These pilots have demonstrated that point-of-purchase check conversion can be a useful and cost-effective way to collect certain payments made to Federal agencies. However, certain issues have arisen in connection with the operation of the pilot programs, including issues related to the conversion of corporate checks and the way in which the Receiver's authorization is obtained.

At the same time, FMS is evaluating whether the conversion of checks to ACH debits at Government lockboxes could offer significant cost savings as compared with regular check processing. Although we have not piloted accounts receivable check conversion, we are aware that several agencies are interested in testing this technology. We believe, however, that accounts receivable check conversion presents some of the same issues raised by point-of-purchase check conversion.

On February 16, 2001 (66 FR 10578), we published an interim rule amending part 210 in order to address certain amendments to the ACH Rules that NACHA published in its 2001 rule book. Among the NACHA rule amendments that we considered at that time were rules governing the conversion of checks at lockbox locations, as well as rules governing Internet-initiated ACH debit entries. We did not incorporate these ACH rules in our interim rule because we believed that we should seek public comment on the rules before they are adopted. The purpose of this notice of proposed rulemaking is to request comment on proposed rules that would govern point-of-purchase check conversion, lockbox check conversion, and Internet-initiated ACH debit entries, particularly with respect to the issues discussed below.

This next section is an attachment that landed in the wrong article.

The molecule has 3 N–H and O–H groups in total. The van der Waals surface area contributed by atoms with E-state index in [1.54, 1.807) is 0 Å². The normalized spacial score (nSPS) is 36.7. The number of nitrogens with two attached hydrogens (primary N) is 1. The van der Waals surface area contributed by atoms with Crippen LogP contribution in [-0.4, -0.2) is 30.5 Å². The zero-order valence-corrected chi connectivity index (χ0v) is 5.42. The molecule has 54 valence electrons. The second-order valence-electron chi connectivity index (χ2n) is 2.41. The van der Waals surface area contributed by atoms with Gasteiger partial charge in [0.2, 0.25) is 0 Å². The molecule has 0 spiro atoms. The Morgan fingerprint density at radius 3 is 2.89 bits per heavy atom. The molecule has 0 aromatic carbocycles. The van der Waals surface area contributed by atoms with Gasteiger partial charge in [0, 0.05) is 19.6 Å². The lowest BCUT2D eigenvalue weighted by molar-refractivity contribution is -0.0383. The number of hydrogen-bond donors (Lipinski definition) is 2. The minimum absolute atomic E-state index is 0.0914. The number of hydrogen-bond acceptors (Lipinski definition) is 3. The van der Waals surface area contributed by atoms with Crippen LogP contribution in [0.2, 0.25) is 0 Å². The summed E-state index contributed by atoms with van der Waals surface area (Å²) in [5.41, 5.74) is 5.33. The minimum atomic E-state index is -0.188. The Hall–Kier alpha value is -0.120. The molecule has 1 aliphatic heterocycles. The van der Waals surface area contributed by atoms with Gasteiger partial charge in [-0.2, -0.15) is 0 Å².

II. Summary of Issues We Are Seeking Comment On

A. Point-of-Purchase Check Conversion

Our regulation at 31 CFR part 210 currently incorporates the ACH Rules that allow for the conversion of checks to ACH debit entries at the point-of-purchase. Under the ACH Rules, a merchant may use a consumer's check as a source document to initiate a one-time ACH debit entry to the consumer's account for a purchase made in person at the point-of-purchase, using Standard Start Printed Page 18889Entry Class (SEC) code POP (Point-of-Purchase Entry). Corporate checks may not be converted.